When evaluating average fields in average weather conditions, it can take three or more years for cover crops to pay off if no incentive payments are obtained and no special circumstances exist. However, every farmer has their own challenges and opportunities that can affect this picture. Therefore, when evaluating the economics of cover crops, it can be helpful to consider common situations or scenarios under which they will pay for themselves more quickly, often within a year or two. Seven situations in which cover crop profits are accelerated are listed here and then described in more detail in a later section of this bulletin.

Cover crops can pay their way more quickly when:

  1. Herbicide-resistant weeds are a problem
  2. Cover crops are grazed
  3. Soil compaction is an issue
  4. Cover crops are used to speed up and ease the transition to no-till
  5. Soil moisture is at a deficit or irrigation is needed
  6. Fertilizer costs are high or manure nutrients need to be sequestered
  7. Incentive payments are received for using cover crops

Many farmers may experience more than one of these situations. Cover crops will quickly pay off when two or more of these situations occur together. The farmers profiled in this bulletin reflect this view that cover crops are most profitable when they provide benefits in multiple areas.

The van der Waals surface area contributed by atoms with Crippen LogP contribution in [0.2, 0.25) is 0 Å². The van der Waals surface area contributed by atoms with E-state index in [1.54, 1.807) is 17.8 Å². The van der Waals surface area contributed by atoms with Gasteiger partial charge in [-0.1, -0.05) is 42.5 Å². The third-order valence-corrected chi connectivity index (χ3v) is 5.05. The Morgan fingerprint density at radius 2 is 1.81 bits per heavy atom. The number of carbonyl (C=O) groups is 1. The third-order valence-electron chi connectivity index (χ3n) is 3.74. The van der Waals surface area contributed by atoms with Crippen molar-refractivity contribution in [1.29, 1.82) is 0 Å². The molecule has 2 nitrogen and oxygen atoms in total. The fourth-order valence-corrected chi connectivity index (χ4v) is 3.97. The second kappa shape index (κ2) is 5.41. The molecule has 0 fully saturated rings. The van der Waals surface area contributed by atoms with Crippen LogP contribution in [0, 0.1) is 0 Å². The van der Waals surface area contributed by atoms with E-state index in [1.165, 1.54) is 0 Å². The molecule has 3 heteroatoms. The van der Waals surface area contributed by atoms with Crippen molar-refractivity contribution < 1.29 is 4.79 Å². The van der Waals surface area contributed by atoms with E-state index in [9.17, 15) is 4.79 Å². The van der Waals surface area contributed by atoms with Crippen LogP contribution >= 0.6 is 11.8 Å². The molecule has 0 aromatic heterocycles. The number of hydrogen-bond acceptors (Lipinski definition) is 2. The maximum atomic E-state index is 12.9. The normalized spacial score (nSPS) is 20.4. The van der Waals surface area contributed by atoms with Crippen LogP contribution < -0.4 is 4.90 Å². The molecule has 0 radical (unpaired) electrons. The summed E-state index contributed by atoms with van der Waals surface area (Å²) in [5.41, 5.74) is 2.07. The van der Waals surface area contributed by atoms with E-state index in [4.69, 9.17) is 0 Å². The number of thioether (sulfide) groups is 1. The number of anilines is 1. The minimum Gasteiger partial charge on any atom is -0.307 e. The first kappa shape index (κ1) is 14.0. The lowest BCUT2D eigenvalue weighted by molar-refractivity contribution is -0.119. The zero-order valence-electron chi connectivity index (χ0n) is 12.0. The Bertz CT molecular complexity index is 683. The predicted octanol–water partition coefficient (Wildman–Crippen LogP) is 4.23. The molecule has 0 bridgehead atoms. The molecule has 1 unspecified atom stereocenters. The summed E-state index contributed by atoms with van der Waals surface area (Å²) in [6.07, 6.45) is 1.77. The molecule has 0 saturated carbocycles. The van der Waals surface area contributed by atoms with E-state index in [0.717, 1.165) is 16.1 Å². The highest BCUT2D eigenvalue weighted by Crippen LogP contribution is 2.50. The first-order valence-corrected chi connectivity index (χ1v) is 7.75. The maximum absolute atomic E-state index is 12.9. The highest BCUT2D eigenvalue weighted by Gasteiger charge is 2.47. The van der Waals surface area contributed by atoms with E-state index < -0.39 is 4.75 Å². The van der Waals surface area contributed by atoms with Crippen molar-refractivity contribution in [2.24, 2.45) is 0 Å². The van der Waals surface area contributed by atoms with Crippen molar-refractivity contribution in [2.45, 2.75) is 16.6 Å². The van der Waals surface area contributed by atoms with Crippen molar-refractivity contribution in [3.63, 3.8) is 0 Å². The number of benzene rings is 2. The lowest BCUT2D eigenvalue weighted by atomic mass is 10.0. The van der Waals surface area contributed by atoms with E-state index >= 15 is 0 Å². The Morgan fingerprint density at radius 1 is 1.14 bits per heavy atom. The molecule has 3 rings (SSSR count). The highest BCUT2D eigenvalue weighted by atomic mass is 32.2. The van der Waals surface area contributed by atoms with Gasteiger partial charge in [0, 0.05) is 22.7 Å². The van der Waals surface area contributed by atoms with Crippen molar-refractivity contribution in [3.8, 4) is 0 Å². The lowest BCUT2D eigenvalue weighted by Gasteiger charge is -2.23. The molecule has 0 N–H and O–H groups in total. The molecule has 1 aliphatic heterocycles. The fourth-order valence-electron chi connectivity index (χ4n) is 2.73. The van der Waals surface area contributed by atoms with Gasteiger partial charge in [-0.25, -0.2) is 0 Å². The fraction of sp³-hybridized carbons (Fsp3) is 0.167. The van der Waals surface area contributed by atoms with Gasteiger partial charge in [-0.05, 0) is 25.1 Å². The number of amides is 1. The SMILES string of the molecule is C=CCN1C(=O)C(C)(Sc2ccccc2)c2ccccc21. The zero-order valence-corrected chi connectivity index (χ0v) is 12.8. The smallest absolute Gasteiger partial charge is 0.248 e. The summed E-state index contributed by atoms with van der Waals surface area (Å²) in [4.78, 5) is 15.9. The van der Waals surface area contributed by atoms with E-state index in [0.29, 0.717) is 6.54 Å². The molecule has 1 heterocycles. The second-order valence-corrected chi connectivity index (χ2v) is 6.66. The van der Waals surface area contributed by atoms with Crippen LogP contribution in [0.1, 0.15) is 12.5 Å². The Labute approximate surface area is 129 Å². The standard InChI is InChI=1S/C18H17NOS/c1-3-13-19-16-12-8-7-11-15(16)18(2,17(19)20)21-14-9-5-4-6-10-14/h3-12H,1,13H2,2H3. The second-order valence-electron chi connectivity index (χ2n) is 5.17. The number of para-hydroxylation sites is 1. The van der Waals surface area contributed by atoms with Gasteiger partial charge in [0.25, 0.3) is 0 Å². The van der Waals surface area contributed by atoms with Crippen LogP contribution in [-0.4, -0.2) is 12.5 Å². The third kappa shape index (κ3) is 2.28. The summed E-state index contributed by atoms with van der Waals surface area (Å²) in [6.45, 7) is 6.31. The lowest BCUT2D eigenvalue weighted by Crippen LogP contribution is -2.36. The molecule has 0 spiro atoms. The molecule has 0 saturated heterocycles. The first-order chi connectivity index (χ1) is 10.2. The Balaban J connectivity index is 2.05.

For example, Tennessee farmer Ray Sneed plants a five-species cover crop mix with multiple goals in mind. “Each species has a job, and those jobs are based on where I have problems,” says Sneed, who farms 10,000 acres of corn, soybeans, wheat and cotton.

His mix includes tillage radishes, crimson clover, wheat, cereal rye and turnips. Their primary jobs are to scavenge nutrients, alleviate compaction, improve water infiltration and suppress weeds. After six years of cover cropping, Sneed is saving money by using less irrigation water, fertilizer and herbicide. “We’re learning that we can use some of these species to offset the costs of growing our crops,” he says.

Before getting into the detailed economics of these seven situations, the first step in this bulletin is to summarize some baseline data on cover crop yield impacts and to outline assumptions on cover crop costs and returns. These numbers will provide a baseline for the seven specific situations in which cover crops can provide a reasonably fast economic return.